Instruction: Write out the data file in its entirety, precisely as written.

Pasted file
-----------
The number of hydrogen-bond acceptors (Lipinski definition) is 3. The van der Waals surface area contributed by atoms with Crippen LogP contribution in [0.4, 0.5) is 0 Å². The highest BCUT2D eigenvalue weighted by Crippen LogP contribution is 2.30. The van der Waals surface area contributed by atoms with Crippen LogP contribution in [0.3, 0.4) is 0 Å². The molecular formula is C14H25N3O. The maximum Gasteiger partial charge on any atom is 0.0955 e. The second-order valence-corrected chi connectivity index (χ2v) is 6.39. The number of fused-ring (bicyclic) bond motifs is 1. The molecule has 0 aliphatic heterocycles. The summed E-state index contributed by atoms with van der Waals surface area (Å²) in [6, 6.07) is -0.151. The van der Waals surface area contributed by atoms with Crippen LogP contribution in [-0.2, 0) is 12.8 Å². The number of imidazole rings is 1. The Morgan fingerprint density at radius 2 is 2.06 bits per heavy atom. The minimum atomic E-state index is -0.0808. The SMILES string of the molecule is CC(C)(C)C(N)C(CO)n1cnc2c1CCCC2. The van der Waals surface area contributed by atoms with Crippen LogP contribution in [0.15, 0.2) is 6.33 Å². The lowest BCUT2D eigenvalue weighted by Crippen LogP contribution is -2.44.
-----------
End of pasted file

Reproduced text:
The number of hydrogen-bond acceptors (Lipinski definition) is 3. The van der Waals surface area contributed by atoms with Crippen LogP contribution in [0.4, 0.5) is 0 Å². The highest BCUT2D eigenvalue weighted by Crippen LogP contribution is 2.30. The van der Waals surface area contributed by atoms with Crippen LogP contribution in [0.3, 0.4) is 0 Å². The molecular formula is C14H25N3O. The maximum Gasteiger partial charge on any atom is 0.0955 e. The second-order valence-corrected chi connectivity index (χ2v) is 6.39. The number of fused-ring (bicyclic) bond motifs is 1. The molecule has 0 aliphatic heterocycles. The summed E-state index contributed by atoms with van der Waals surface area (Å²) in [6, 6.07) is -0.151. The van der Waals surface area contributed by atoms with Crippen LogP contribution in [-0.2, 0) is 12.8 Å². The number of imidazole rings is 1. The Morgan fingerprint density at radius 2 is 2.06 bits per heavy atom. The minimum atomic E-state index is -0.0808. The SMILES string of the molecule is CC(C)(C)C(N)C(CO)n1cnc2c1CCCC2. The van der Waals surface area contributed by atoms with Crippen LogP contribution in [0.15, 0.2) is 6.33 Å². The lowest BCUT2D eigenvalue weighted by Crippen LogP contribution is -2.44.